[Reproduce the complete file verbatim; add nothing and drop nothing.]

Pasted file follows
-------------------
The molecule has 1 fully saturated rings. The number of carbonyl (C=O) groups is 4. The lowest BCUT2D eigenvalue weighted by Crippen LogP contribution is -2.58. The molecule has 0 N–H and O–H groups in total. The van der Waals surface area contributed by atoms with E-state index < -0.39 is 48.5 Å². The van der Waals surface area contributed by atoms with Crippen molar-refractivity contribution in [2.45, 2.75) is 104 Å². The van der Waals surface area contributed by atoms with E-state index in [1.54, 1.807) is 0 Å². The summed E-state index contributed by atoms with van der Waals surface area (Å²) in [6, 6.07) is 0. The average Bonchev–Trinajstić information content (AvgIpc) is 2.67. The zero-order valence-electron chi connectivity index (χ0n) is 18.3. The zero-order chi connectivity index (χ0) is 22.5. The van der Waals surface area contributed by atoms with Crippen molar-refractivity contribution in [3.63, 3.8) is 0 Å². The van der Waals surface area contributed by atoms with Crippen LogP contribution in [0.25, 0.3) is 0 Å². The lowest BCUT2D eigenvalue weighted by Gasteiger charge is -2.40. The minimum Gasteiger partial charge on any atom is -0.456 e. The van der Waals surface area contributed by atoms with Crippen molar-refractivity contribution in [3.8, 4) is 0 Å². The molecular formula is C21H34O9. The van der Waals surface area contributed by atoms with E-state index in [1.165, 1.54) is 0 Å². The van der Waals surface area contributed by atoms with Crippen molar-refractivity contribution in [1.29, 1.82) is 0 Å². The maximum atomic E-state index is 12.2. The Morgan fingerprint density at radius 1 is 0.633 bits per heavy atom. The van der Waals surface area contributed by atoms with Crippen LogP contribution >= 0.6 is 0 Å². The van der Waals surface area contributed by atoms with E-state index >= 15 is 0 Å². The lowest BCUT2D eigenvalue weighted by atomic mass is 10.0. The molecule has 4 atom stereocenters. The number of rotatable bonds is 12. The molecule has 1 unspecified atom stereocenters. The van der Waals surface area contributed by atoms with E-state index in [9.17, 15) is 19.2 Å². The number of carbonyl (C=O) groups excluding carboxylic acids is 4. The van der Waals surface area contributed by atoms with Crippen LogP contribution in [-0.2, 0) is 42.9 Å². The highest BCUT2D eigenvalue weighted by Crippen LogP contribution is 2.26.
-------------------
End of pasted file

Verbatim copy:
The molecule has 1 fully saturated rings. The number of carbonyl (C=O) groups is 4. The lowest BCUT2D eigenvalue weighted by Crippen LogP contribution is -2.58. The molecule has 0 N–H and O–H groups in total. The van der Waals surface area contributed by atoms with E-state index < -0.39 is 48.5 Å². The van der Waals surface area contributed by atoms with Crippen molar-refractivity contribution in [2.45, 2.75) is 104 Å². The van der Waals surface area contributed by atoms with E-state index in [1.54, 1.807) is 0 Å². The summed E-state index contributed by atoms with van der Waals surface area (Å²) in [6, 6.07) is 0. The average Bonchev–Trinajstić information content (AvgIpc) is 2.67. The zero-order valence-electron chi connectivity index (χ0n) is 18.3. The zero-order chi connectivity index (χ0) is 22.5. The van der Waals surface area contributed by atoms with Crippen molar-refractivity contribution in [3.63, 3.8) is 0 Å². The van der Waals surface area contributed by atoms with Crippen LogP contribution in [0.25, 0.3) is 0 Å². The lowest BCUT2D eigenvalue weighted by Gasteiger charge is -2.40. The minimum Gasteiger partial charge on any atom is -0.456 e. The van der Waals surface area contributed by atoms with Crippen molar-refractivity contribution in [3.8, 4) is 0 Å². The molecular formula is C21H34O9. The van der Waals surface area contributed by atoms with E-state index in [1.165, 1.54) is 0 Å². The van der Waals surface area contributed by atoms with Crippen molar-refractivity contribution in [1.29, 1.82) is 0 Å². The maximum atomic E-state index is 12.2. The Morgan fingerprint density at radius 1 is 0.633 bits per heavy atom. The van der Waals surface area contributed by atoms with Crippen LogP contribution >= 0.6 is 0 Å². The van der Waals surface area contributed by atoms with E-state index >= 15 is 0 Å². The lowest BCUT2D eigenvalue weighted by atomic mass is 10.0. The molecule has 4 atom stereocenters. The number of rotatable bonds is 12. The molecule has 1 unspecified atom stereocenters. The van der Waals surface area contributed by atoms with E-state index in [9.17, 15) is 19.2 Å². The number of carbonyl (C=O) groups excluding carboxylic acids is 4. The van der Waals surface area contributed by atoms with Crippen LogP contribution in [-0.2, 0) is 42.9 Å². The highest BCUT2D eigenvalue weighted by Crippen LogP contribution is 2.26.